NEW YORK (AP) — Rousing Democrats for their fight to keep the Senate, President Barack Obama mounted a searing critique of the Republican Party on Wednesday, accusing his political foes of thwarting progress on everything from wages to scientific research and climate change.
In what's become an election-year routine for the president, Obama took the mic at an opulent Manhattan apartment and urged Democrats not to let their party's tendency to neglect midterm elections hand Republicans a chance to capture the Senate. Such a turn of events would essentially halt his agenda for his final two years in office.
"We have a party on the other side that has been captured by an ideology that says 'no' to everything," Obama said, "because they claim to a rigid theory that the only way to grow the economy is for the government to be dismantled."
In the past, such a bleak description of the Grand Old Party might have been an exaggeration, Obama said, but not anymore. Extending his critique to the Republican approach to winning elections, he charged that the GOP's "main election strategy is preventing people from voting" — a nod to voter ID laws and other restrictions that Democrats have opposed.
Obama's pep talk also included a healthy dose of tough love. He said his own party suffers from a "congenital disease" in which its supporters get revved up during presidential years, then fail to show up at the polls for midterm elections, hamstringing the party's prospects in Congress.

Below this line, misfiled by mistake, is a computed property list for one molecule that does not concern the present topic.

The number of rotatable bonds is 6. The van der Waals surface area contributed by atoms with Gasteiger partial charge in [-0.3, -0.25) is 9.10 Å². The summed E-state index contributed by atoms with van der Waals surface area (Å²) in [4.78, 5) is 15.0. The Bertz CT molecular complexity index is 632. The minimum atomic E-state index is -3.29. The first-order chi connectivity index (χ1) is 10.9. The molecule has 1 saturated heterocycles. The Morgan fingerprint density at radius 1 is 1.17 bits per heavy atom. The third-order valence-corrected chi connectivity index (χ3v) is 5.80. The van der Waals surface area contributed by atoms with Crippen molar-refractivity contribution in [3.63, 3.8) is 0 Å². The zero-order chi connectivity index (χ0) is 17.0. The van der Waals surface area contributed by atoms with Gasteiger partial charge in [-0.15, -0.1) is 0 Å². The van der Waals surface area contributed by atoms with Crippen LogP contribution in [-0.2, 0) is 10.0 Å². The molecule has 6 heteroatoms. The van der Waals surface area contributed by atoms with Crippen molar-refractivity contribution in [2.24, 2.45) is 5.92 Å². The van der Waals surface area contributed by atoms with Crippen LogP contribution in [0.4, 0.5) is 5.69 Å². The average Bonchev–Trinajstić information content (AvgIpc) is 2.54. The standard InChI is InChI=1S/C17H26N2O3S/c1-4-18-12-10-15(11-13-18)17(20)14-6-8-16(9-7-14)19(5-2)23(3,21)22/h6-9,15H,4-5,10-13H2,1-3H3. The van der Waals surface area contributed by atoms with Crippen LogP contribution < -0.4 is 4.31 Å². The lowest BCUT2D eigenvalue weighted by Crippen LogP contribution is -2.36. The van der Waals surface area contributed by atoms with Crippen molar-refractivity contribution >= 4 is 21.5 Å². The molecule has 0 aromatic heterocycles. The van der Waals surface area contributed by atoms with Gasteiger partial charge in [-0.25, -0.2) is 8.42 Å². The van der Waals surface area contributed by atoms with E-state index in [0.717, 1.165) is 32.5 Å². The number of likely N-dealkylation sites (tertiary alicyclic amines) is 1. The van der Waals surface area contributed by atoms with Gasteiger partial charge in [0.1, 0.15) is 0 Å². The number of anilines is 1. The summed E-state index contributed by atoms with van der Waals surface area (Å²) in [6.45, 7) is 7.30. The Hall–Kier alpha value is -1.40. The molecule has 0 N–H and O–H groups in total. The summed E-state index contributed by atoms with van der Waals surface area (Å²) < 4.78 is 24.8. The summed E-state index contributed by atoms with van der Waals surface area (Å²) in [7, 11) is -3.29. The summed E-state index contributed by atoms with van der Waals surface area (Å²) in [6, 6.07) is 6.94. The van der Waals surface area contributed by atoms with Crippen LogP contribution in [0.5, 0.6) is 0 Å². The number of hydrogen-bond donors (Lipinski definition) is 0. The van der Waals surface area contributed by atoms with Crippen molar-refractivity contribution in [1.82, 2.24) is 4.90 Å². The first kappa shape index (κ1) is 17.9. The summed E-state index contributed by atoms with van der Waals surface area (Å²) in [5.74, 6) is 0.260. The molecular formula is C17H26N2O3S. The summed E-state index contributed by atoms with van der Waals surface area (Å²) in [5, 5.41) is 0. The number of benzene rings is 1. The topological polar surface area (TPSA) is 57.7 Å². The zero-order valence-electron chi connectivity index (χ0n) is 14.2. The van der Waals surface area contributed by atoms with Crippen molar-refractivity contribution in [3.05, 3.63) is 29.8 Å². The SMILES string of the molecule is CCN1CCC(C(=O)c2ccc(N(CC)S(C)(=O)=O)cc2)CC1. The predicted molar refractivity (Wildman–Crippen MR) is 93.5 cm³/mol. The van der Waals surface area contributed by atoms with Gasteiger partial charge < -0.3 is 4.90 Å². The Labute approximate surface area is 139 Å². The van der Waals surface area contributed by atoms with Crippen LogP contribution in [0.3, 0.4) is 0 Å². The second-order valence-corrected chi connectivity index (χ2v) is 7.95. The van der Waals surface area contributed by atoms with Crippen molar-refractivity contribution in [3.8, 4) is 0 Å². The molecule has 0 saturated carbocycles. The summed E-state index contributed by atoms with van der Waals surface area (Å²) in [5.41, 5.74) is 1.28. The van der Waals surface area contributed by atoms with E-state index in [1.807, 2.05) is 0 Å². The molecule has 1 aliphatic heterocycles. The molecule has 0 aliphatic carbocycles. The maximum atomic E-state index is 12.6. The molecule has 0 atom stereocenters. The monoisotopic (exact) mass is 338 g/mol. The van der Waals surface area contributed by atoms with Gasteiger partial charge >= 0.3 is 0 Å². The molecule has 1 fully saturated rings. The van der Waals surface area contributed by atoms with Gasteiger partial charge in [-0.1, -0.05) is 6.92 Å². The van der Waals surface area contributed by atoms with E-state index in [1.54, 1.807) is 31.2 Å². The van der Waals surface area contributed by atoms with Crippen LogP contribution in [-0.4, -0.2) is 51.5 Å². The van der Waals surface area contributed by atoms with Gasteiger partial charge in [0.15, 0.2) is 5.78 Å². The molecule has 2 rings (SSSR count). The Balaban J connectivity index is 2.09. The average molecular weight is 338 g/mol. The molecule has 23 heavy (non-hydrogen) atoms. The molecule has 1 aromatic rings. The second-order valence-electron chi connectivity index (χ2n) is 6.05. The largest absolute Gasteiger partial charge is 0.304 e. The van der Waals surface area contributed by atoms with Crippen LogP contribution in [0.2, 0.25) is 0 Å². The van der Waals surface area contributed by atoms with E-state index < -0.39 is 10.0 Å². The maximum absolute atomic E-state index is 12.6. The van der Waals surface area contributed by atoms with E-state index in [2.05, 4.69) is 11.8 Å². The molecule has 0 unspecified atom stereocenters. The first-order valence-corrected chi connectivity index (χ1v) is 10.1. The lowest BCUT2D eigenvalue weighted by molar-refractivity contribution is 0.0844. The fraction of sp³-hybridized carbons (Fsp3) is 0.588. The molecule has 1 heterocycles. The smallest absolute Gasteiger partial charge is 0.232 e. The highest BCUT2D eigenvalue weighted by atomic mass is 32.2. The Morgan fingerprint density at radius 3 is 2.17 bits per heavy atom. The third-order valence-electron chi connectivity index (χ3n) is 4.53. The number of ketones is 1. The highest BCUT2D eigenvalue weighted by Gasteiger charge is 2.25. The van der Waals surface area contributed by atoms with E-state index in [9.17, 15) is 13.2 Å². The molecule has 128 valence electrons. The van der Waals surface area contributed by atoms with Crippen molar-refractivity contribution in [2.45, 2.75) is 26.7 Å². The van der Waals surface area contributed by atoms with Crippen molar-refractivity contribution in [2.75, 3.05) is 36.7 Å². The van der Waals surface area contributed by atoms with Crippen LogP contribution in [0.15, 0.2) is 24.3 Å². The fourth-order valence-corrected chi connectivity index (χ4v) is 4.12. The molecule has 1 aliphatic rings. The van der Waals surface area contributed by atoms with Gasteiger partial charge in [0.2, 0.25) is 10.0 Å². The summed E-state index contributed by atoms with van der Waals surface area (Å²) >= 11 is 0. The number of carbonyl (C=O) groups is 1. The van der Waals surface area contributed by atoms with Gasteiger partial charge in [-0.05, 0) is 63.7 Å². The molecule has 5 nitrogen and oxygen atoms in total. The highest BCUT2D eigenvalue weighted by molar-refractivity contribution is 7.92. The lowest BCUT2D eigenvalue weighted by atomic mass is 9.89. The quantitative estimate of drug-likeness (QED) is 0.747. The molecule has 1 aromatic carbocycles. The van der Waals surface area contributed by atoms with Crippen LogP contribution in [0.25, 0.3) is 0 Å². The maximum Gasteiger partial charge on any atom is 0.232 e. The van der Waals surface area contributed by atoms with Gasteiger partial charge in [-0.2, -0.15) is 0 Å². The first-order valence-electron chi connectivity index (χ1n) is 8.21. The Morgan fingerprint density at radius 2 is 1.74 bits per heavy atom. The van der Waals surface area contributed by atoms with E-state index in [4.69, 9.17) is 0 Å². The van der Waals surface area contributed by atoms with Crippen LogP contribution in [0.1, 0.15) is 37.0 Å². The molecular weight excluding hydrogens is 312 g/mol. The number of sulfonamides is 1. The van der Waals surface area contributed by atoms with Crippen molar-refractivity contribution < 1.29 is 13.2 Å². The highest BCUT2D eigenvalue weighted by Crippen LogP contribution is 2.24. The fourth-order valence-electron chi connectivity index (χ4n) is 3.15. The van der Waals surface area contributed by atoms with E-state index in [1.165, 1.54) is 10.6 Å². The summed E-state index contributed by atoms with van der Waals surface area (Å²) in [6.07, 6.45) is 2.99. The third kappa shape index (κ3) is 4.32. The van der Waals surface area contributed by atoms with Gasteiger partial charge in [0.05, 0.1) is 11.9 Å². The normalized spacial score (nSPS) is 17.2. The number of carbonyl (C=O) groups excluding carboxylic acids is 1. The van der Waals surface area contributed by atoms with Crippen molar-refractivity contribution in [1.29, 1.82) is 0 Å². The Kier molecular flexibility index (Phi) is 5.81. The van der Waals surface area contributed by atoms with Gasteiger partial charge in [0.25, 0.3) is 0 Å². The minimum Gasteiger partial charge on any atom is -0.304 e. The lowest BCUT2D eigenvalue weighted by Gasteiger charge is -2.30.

"We have to break that cycle," Obama told Democratic donors who packed the Upper East Side apartment belonging to Blair Effron. The investment banker and his wife hosted Obama, Senate Majority Leader Harry Reid and a few dozen donors who paid $32,400 for the chance to see the president in person.
The sharp political talk from the president at a pair of Democratic fundraisers came at the halfway point of a two-day jaunt to New York that is bookended by official events — standard fare for Obama, who has visited New York a half-dozen times since winning re-election and headlined fundraisers for Democratic during almost every trip.
Obama started his day with a visit to Tarrytown, just north of New York City, where the rundown Tappan Zee Bridge served as the backdrop for a presidential pitch to Congress to spend more money on the nation's crumbling roads, hole-ridden bridges and outdated ports — or prepare to lose business and jobs to other countries.
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